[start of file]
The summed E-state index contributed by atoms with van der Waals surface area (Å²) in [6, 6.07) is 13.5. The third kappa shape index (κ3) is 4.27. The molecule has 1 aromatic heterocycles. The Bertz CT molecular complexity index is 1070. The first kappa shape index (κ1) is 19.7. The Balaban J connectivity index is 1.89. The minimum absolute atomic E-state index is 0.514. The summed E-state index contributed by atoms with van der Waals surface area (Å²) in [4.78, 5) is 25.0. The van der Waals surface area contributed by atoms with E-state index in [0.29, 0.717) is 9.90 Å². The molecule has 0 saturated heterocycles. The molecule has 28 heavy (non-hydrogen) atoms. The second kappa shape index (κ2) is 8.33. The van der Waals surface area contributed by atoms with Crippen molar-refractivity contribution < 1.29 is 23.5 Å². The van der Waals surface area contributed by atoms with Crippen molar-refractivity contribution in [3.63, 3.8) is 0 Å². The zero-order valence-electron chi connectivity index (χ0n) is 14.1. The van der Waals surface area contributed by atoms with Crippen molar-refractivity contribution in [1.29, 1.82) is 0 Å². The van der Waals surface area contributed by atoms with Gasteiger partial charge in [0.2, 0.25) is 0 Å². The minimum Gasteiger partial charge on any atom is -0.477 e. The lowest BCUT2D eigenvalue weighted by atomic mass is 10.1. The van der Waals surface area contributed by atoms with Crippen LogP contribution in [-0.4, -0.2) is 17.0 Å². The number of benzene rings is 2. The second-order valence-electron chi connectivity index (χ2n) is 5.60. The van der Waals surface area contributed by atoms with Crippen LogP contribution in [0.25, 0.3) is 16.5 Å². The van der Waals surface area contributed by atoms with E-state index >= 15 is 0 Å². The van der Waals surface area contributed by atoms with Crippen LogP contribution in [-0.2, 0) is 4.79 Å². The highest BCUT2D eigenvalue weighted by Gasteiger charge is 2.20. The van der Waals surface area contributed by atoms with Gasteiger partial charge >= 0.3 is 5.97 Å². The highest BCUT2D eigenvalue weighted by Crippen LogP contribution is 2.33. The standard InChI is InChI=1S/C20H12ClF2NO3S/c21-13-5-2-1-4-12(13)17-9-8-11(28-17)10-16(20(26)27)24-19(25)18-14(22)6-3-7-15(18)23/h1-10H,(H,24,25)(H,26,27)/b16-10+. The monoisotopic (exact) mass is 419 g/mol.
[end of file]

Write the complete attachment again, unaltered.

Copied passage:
The summed E-state index contributed by atoms with van der Waals surface area (Å²) in [6, 6.07) is 13.5. The third kappa shape index (κ3) is 4.27. The molecule has 1 aromatic heterocycles. The Bertz CT molecular complexity index is 1070. The first kappa shape index (κ1) is 19.7. The Balaban J connectivity index is 1.89. The minimum absolute atomic E-state index is 0.514. The summed E-state index contributed by atoms with van der Waals surface area (Å²) in [4.78, 5) is 25.0. The van der Waals surface area contributed by atoms with E-state index in [0.29, 0.717) is 9.90 Å². The molecule has 0 saturated heterocycles. The molecule has 28 heavy (non-hydrogen) atoms. The second kappa shape index (κ2) is 8.33. The van der Waals surface area contributed by atoms with Crippen molar-refractivity contribution < 1.29 is 23.5 Å². The van der Waals surface area contributed by atoms with Crippen molar-refractivity contribution in [3.63, 3.8) is 0 Å². The zero-order valence-electron chi connectivity index (χ0n) is 14.1. The van der Waals surface area contributed by atoms with Crippen molar-refractivity contribution in [1.29, 1.82) is 0 Å². The van der Waals surface area contributed by atoms with Gasteiger partial charge in [0.2, 0.25) is 0 Å². The minimum Gasteiger partial charge on any atom is -0.477 e. The lowest BCUT2D eigenvalue weighted by atomic mass is 10.1. The van der Waals surface area contributed by atoms with Crippen LogP contribution in [-0.4, -0.2) is 17.0 Å². The number of benzene rings is 2. The second-order valence-electron chi connectivity index (χ2n) is 5.60. The van der Waals surface area contributed by atoms with Crippen LogP contribution in [0.25, 0.3) is 16.5 Å². The van der Waals surface area contributed by atoms with E-state index >= 15 is 0 Å². The van der Waals surface area contributed by atoms with Crippen LogP contribution in [-0.2, 0) is 4.79 Å². The highest BCUT2D eigenvalue weighted by Gasteiger charge is 2.20. The van der Waals surface area contributed by atoms with Gasteiger partial charge >= 0.3 is 5.97 Å². The highest BCUT2D eigenvalue weighted by Crippen LogP contribution is 2.33. The standard InChI is InChI=1S/C20H12ClF2NO3S/c21-13-5-2-1-4-12(13)17-9-8-11(28-17)10-16(20(26)27)24-19(25)18-14(22)6-3-7-15(18)23/h1-10H,(H,24,25)(H,26,27)/b16-10+. The monoisotopic (exact) mass is 419 g/mol.